References For Data In Need of Cross-Checking
Godefroit P, Pereda Suberbiola X, Li H, Dong Z-M (1999) A new species of the ankylosaurid dinosaur Pinacosaurus from the Late Cretaceous of Inner Mongolia (P.R. China). Bulletin de l’Institut Royal des Sciences Naturelles de Belgique 69-Supp. B: 17-36.
Wang X, Pan R, Butler RJ, Barrett PM. 2011 (for 2010). The postcranial skeleton of the iguanodontian ornithopod Jinzhousaurus yangi from the Lower Cretaceous Yixian Formation of western Liaoning, China. Earth and Environmental Science Transactions of the Royal Society of Edinburgh 101: 135-159.
Zhao X, Li D, Han G, Zhao H, Liu F, Li L, Fang X (2007) Zhuchengosaurus maximus from Shandong Province. Acta Geoscientica Sinica 28: 111-122
The ODP has accumulated a whole lot of data, and now we have to make some sense out of it. The first step was to pare it down from the original monstrous mass. Based on a very lively discussion (see this post and links therein), the data are pretty much trimmed. In addition to posting a link to those data (in response to this query by Hiro), I wanted to explain some of what I’ve done with the data.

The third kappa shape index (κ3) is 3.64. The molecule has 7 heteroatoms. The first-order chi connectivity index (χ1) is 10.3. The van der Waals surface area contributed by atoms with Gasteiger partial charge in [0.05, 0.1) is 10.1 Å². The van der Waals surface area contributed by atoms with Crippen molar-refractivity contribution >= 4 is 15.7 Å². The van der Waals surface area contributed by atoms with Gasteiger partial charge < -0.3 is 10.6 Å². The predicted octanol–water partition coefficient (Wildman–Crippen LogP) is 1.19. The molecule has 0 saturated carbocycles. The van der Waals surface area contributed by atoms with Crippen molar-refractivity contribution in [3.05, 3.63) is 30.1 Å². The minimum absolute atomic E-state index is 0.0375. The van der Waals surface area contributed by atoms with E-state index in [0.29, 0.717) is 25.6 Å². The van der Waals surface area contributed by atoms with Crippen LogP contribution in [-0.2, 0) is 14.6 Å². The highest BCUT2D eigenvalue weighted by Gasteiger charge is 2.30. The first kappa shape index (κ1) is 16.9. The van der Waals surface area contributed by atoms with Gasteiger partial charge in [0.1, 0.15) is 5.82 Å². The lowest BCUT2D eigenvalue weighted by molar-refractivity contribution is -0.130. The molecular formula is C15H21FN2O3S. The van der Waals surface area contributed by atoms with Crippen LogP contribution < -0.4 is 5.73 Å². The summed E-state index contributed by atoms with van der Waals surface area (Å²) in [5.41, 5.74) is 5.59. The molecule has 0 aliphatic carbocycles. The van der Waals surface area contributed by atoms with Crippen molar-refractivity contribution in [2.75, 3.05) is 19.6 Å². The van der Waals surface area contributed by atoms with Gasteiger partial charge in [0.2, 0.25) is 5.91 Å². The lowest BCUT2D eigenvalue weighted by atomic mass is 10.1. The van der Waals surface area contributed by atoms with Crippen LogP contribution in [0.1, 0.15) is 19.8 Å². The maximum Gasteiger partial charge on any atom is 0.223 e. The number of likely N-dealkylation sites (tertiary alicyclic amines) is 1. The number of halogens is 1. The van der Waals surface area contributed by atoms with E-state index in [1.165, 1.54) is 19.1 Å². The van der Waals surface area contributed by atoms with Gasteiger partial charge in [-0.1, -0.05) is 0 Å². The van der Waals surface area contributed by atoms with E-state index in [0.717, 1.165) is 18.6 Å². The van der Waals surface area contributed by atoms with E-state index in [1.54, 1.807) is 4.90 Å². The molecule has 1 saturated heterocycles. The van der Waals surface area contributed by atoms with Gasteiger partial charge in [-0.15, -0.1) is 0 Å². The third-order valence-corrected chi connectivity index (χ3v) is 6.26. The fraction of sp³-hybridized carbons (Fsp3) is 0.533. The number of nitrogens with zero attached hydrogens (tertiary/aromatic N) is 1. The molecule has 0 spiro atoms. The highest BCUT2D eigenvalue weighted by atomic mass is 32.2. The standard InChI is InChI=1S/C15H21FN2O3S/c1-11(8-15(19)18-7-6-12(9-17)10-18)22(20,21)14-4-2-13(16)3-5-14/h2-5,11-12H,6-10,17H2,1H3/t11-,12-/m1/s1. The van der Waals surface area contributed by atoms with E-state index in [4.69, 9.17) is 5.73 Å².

The file, freely available as an Excel workbook, contains several spreadsheets. These are explained below, by spreadsheet:
- To Analyze: Includes all of the data, minus highly incomplete or juvenile specimens. As you may recall, juveniles were rates as those listed as such in the literature, or individuals which were less than 2/3 the size of the largest individual for a species.
- Deletion Candidates: The home for the highly incomplete or juvenile specimens mentioned above. We don’t want to throw them away, after all.
- Fore Hind1 & ForeHind 2: Worksheets where I was just playing around with various ways of looking at the combined data.
- Ratios: A whole bunch of ratios between various limb elements; it’s worth exploring. This will require a more detailed post in the not-so-distant future, to explain many of these.